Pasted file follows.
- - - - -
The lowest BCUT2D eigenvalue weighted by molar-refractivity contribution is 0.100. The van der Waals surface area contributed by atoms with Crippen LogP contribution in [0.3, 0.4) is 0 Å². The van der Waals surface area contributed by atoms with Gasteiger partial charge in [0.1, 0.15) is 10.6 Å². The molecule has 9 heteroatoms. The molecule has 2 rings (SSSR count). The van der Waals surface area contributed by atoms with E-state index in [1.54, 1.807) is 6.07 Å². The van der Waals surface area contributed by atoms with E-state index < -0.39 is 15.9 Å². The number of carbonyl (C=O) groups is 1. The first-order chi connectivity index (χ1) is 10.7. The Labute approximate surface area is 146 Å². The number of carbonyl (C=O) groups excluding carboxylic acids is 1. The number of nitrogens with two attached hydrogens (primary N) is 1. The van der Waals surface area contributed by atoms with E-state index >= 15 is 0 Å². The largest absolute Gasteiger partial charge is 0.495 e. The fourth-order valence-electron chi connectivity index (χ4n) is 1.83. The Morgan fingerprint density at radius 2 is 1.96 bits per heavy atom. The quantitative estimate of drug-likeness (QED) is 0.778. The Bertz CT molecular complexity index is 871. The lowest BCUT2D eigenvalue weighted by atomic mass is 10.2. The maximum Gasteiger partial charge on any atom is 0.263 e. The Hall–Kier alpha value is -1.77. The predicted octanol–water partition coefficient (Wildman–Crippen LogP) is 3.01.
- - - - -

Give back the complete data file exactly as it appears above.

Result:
The lowest BCUT2D eigenvalue weighted by molar-refractivity contribution is 0.100. The van der Waals surface area contributed by atoms with Crippen LogP contribution in [0.3, 0.4) is 0 Å². The van der Waals surface area contributed by atoms with Gasteiger partial charge in [0.1, 0.15) is 10.6 Å². The molecule has 9 heteroatoms. The molecule has 2 rings (SSSR count). The van der Waals surface area contributed by atoms with E-state index in [1.54, 1.807) is 6.07 Å². The van der Waals surface area contributed by atoms with E-state index < -0.39 is 15.9 Å². The number of carbonyl (C=O) groups is 1. The first-order chi connectivity index (χ1) is 10.7. The Labute approximate surface area is 146 Å². The number of carbonyl (C=O) groups excluding carboxylic acids is 1. The number of nitrogens with two attached hydrogens (primary N) is 1. The van der Waals surface area contributed by atoms with E-state index >= 15 is 0 Å². The largest absolute Gasteiger partial charge is 0.495 e. The fourth-order valence-electron chi connectivity index (χ4n) is 1.83. The Morgan fingerprint density at radius 2 is 1.96 bits per heavy atom. The quantitative estimate of drug-likeness (QED) is 0.778. The Bertz CT molecular complexity index is 871. The lowest BCUT2D eigenvalue weighted by atomic mass is 10.2. The maximum Gasteiger partial charge on any atom is 0.263 e. The Hall–Kier alpha value is -1.77. The predicted octanol–water partition coefficient (Wildman–Crippen LogP) is 3.01.